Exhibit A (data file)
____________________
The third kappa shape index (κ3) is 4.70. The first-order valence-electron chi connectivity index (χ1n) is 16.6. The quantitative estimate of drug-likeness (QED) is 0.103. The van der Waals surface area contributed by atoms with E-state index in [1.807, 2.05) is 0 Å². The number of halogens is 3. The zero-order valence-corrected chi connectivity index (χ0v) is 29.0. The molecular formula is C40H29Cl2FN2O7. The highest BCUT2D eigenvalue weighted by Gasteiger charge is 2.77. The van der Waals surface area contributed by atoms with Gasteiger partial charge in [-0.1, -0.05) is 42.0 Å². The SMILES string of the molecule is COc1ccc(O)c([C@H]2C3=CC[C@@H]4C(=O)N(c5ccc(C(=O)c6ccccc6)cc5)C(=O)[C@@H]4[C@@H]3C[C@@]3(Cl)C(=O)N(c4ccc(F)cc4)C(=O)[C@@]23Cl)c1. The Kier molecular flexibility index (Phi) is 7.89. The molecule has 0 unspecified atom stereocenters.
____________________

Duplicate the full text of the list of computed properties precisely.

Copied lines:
The third kappa shape index (κ3) is 4.70. The first-order valence-electron chi connectivity index (χ1n) is 16.6. The quantitative estimate of drug-likeness (QED) is 0.103. The van der Waals surface area contributed by atoms with E-state index in [1.807, 2.05) is 0 Å². The number of halogens is 3. The zero-order valence-corrected chi connectivity index (χ0v) is 29.0. The molecular formula is C40H29Cl2FN2O7. The highest BCUT2D eigenvalue weighted by Gasteiger charge is 2.77. The van der Waals surface area contributed by atoms with Gasteiger partial charge in [-0.1, -0.05) is 42.0 Å². The SMILES string of the molecule is COc1ccc(O)c([C@H]2C3=CC[C@@H]4C(=O)N(c5ccc(C(=O)c6ccccc6)cc5)C(=O)[C@@H]4[C@@H]3C[C@@]3(Cl)C(=O)N(c4ccc(F)cc4)C(=O)[C@@]23Cl)c1. The Kier molecular flexibility index (Phi) is 7.89. The molecule has 0 unspecified atom stereocenters.